Anyone who advocates 2A rights needs to understand that our rights are more secure when we win allies from all backgrounds – Republican or Democrat, man or woman, Christian or Atheist or (blank), White or Black or Hispanic or Asian, etc… if gunowners default into labeling everybody who doesn’t own a firearm another “GUNGRABBER”, we don’t do ourselves any favors.

      • I honestly don’t find gun grabbers to be “crazy”. I just find the subject of their fear, and they are in fear, to be misplaced on an inanimate object.

        It’s rational, I guess, to think that “well, I can’t control crazy people, but if there aren’t guns to use….” except we all know that it’s impossible and illogical to assume removing weapons from law abiding citizens somehow unarms the criminals.

        • Exactly. That’s when we have to step in and drive the proverbial Mack truck through the whole in their logic that if all guns were to suddenly disappear in the world, crime would cease.

  16. She may well be a Creative Writer especialy in that she is creating “Facts” to support her narrative, but she is poseing as a Journalist when she includes “Facts” and needs to be addressed in that vein. Ergo she is just another lying anti-gunner following Saul Alynsky’s credo, to wit: “You must pretend to be part of the Middle Class to destroy it.”
    Somebody check with the gun store to see if everything she says she did actually happened.

  17. It does present one great danger of leaving our “rights” to the democratic process: why the hell should someone who lives in a gun controlled utopia like NYC or Chicago and who has never seen a gun outside of movies be able to vote on or even have an opinion on guns? Why should someone who has never gotten their loafers dirty be able to have a say on why people don’t “need” guns?

  18. This article reinforces a thought ive had since leaving Chicago for the United States of America.

    Fundamentally, when you strip away the politics and the cultural aspects we are left with two different nations forced to co-exist as one. The philosophy of one nation believes the government has the duty to ensure the welfare of the collective by any moral means necessary, with the moral aspect subject to situational judgement. If the collective good benefits from subjugation of the individual then such subjugation is supported. As such, gun rights in this country fall under the category of a privilege restricted for the emotional security of the collective.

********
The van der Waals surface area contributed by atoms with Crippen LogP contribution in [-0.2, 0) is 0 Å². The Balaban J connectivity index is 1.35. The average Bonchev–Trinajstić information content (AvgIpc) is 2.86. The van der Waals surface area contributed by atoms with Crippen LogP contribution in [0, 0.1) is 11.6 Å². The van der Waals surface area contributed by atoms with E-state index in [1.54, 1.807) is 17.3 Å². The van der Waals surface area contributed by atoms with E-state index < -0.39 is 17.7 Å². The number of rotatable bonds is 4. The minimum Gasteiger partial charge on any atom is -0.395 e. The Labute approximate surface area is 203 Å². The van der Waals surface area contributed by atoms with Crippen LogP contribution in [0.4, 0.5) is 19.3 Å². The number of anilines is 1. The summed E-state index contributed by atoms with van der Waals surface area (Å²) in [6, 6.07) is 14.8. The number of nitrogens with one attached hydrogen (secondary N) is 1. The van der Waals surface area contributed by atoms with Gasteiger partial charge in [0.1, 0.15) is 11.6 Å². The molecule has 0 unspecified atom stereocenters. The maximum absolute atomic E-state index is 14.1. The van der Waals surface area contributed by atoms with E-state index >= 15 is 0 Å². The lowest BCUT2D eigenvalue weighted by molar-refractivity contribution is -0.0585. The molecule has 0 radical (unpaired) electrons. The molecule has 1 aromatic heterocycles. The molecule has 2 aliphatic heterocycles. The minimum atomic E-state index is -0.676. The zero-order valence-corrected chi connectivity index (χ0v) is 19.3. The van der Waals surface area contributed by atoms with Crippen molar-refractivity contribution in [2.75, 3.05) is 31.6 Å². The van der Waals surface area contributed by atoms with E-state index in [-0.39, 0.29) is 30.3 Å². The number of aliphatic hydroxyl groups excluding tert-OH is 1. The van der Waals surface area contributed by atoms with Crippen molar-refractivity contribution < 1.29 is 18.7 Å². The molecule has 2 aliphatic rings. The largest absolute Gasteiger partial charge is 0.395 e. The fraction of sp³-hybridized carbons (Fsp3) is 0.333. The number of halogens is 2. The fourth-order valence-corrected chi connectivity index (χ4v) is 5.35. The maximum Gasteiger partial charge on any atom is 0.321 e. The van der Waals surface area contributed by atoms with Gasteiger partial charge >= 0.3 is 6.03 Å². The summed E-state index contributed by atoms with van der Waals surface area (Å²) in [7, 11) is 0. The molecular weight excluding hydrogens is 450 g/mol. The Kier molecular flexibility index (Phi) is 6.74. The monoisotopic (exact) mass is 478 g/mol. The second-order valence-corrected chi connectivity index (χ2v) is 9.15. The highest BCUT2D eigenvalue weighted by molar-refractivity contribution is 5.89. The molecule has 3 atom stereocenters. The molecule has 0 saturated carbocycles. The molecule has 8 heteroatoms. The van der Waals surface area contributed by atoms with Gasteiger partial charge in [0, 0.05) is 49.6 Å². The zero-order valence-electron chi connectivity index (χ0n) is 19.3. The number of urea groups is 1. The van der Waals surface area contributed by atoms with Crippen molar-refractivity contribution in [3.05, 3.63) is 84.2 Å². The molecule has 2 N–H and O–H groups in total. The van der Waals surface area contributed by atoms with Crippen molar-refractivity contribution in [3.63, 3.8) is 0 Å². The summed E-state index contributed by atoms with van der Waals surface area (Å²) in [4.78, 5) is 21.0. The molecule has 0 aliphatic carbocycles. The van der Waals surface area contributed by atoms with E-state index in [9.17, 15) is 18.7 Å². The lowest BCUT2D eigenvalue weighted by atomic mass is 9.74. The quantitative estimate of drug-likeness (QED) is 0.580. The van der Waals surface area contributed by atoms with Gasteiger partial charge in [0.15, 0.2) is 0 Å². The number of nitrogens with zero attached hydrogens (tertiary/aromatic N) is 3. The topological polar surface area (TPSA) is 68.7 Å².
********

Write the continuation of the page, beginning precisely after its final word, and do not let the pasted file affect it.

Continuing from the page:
We then face the philosophy of another nation, which believes in the principles outlined by the Constitution instead of laboring to eliminate them as colonial restrictions.The individual takes precedence over the collective and the government, thus defending the rights of the individual takes priority over the perceived good of a collective.

    While both countries are united under one flag today, I cannot help but wonder how long that will last.

    • My thoughts exactly. We have two mutually exclusive philosophies as to the type of country we want to be. Either there will be a winner and a loser, or we will remain paralyzed by the constant shift from one theory to the other.

      Personally, I think the issue would be resolved by a return to strict federalism which would allow everyone to choose with their feet. The only other solution is secession.

      I don’t see our current crop of politicians as having the balls to do either.

  19. Quite proud that she took out her aggression on a zombie, we’ll need more like her even if she won’t admit it when the apocalypse happens at the end of the year. A head shot on a zombie is exactly what’s called for, if you go for center mass you’ll just end up with this:

  20. I grew up on the east coast and was a police officer at the age of 20. That in it self does not make me an expert however the constitution of the United States allows gun ownership for a reason that reason is to allow the people to never again be rules by a tireny government.
    I have lived in California and find it shocking that people are willing to step around a homeless person in order to make sure there dog is not late for there therapy session. I must admit we all have our differences however being a free nation one is allowed to be free to makers there own decisions. It is these freedoms that allows up to post here today.